The year of 1951 ended with activity report showing 591 arrests, 46 breaking and entering, 281 traffic violations and 2 murders. Also Council authorized the increase in taxicab permits from 100 to 125. There are none at this time.

 

            On March 2, 1953, the Council authorized the purchase of its first police car and April authorized another. A complete two-way radio system was installed in the cars and a base station in the small room which served as Police Headquarters. Dispatchers were employed to handle these duties and Blackstone was recognized as the first town in this area to modernize its police department.

 

            On December 1, 1953, Blackstone was shocked by the discovery of an overturned and burned taxicab in Lake View Cemetery with the bodies of two persons. These persons were Dayton McKnight, the driver, and Lillian Loftis, a passenger who was believed to have been picked up inside Camp Pickett. It was established that both had been shot. In spite of a long and intensive investigation by local, State Police, F.B.I., and the Army C.I.D., the case has never been solved.

 

            In May of 1956, the much beloved and admired Thomas A. Moore resigned as a policeman due to ill health having served 22 years. He passed away shortly thereafter.

 

            On March 7, 1956, Mr. James Calvin Parrish was employed as a patrolman and was later made a Police Sergeant until his retirement on June 3, 1992.

 

            Around 1970, it was recognized by the citizens and legislative bodies of the United States that to cope with increasing crime and liberal courts, the police must be better trained. Federal funds were allotted to States and municipal bodies on a matching fund basis. A mandated and approved training of all policemen was established with specific guidelines. All newly employed officers must attend a basic school within one year after employment. All others were required to attend a one week retraining or in-service school every two years. This is still required and all officers are now well qualified. In addition, numerous schools of specialized training are held for those desiring to attend. This has been the greatest advancement in police functions in this century. Prior to this it was handed down knowledge from others which at times was incorrect. This has brought about better working conditions and incentives for employees.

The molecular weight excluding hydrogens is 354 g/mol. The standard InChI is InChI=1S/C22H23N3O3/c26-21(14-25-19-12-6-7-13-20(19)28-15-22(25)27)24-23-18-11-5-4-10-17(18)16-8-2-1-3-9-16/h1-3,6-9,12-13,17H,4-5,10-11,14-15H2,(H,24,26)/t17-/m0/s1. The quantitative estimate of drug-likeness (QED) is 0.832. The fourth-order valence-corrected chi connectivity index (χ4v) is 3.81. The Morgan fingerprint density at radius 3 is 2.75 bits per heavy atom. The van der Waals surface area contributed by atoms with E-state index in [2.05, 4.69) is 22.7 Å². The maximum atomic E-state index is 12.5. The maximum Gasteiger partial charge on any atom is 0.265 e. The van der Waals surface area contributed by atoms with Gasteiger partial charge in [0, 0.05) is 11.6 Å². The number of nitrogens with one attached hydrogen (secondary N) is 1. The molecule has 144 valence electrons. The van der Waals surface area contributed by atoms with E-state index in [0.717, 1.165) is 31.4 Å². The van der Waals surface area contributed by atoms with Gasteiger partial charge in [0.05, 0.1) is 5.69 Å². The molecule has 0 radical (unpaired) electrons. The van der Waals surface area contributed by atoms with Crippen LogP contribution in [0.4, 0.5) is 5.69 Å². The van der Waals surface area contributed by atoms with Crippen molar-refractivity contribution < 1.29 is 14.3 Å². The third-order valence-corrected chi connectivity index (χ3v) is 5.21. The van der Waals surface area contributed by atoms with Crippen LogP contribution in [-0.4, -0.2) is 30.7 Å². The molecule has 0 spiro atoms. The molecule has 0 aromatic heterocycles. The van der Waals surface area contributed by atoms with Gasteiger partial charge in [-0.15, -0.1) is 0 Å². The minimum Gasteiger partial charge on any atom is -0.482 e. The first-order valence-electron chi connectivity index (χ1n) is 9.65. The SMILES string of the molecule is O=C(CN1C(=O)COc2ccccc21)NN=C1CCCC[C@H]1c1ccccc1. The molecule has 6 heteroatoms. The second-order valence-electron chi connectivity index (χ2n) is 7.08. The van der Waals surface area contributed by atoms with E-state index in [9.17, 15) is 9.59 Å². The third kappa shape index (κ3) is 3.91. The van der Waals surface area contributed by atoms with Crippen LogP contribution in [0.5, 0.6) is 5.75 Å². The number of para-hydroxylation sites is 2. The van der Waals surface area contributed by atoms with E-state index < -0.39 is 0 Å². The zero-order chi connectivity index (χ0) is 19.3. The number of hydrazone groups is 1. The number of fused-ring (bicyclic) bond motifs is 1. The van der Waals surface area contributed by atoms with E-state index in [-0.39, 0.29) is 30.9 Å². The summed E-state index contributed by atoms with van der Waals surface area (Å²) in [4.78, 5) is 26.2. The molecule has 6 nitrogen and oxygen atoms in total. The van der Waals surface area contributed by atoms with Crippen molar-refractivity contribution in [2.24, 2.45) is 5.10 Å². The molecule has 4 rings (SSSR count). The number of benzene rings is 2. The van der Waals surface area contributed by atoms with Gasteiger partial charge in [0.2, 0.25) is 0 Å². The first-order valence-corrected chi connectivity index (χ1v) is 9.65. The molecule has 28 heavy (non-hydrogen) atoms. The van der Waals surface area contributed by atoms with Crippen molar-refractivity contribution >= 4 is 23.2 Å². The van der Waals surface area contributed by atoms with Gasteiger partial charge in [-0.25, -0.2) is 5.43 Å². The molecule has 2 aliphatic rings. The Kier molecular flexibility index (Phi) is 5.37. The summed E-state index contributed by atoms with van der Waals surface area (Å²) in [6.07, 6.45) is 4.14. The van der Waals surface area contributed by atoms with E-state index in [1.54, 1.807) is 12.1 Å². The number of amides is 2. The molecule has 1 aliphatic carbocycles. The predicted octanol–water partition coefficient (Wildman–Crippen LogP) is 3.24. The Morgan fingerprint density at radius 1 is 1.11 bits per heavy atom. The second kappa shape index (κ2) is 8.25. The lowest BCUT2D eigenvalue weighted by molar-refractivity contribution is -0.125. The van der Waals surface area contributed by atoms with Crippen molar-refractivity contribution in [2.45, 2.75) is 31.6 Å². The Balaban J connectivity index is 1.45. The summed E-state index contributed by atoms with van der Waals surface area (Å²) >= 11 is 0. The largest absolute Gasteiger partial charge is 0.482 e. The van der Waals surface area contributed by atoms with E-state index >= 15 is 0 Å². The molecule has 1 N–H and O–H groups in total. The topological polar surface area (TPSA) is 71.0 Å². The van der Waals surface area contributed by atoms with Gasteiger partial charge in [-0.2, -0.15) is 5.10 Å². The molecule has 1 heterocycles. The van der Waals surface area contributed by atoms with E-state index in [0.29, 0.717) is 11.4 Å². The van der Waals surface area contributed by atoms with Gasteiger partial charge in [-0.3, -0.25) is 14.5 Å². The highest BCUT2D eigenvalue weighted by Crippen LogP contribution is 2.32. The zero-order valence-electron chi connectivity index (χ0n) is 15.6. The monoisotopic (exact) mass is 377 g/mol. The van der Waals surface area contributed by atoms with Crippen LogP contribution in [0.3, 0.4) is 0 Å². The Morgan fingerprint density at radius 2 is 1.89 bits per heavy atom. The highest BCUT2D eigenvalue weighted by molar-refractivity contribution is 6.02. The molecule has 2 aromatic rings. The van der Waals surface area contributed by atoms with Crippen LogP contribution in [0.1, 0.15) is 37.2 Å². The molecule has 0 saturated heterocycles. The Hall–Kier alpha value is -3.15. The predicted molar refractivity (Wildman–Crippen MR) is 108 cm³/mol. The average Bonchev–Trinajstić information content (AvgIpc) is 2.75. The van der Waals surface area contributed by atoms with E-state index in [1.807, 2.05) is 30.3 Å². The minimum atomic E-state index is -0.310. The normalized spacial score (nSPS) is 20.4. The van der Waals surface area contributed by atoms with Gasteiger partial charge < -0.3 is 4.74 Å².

On September 1, 1972 Police Officer Larry T. Chumney begins employment with the department as a full time Police Officer. Officer Chumney currently serves as our Field Training Officer and our firearms instructor for the pistol and shotgun. On March 1, 1976 Clyde C. Rothgeb was appointed to the position of full time Police Officer. In addition to his normal duties, Officer Rothgeb dedicates considerable time to enforce Commercial Motor Vehicle laws. On September 1, 1979 Barbara B. Rothgeb began employment as a part time Communications Officer. Shortly thereafter, she became full time. She resigned from her position in 1988 and later re-joined our department on October 1, 1996. 

            On September 8, 1980, Chief L. B. Farley, Jr., retired after having served 34 years. He was succeeded by Mr. Wayne S. Shields of nearby Dinwiddie County who was an experienced police officer and former acting Chief of Police for the City of Petersburg, Virginia.

 

            Chief Wayne S. Shields, upon starting to work on September 9, 1980, attended a scheduled meeting with all Police Personnel, the Mayor, and Chief L. B. Farley, Jr., for the purpose of Introduction.

 

            Chief Shields spent the next several weeks familiarizing himself with the internal procedures of the Police Department, the geographical areas of the Town Limits, and meeting the citizens and businesses.

 

            Chief Shields was pleasantly surprised with the overall operations of the Police Department, and with the personnel’s ability, knowledge, and dedication to Law Enforcement. Chief Shields was also pleased with warm and friendly reception and acceptance received from the citizens, businesses, Town officials, and members of the Police Department.

 

            Chief Shields established personnel attendance/leave procedures and records were set up. A Standard Operational Procedure Manual was started and all Police Officers were “Sworn In”.

 

            The Chief’s office was located across the street in the old police station. The balance of the police operations had moved into the fire station prior to Chief Shields arrival. Authorization was given by the Town Council to construct an office for the Chief in the fire station so that he would be located with the rest of the Police Operations.

 

            Chief Shields met with members of the Police Committee and plans were established for short and long range goals of the Police Department to include assignments of personnel, training requirements, uniforms, and equipment needs.

  

            The uniforms, equipment as outlined in this meeting were obtained during the next five years to include:

 

1.                  Standard uniforms for all sworn personnel, crowd control equipment, riot helmets, gas masks, new service weapons for everyone, soft body armor, an anti-sniper rifle and an additional shotgun for one of the vehicles that did not have one.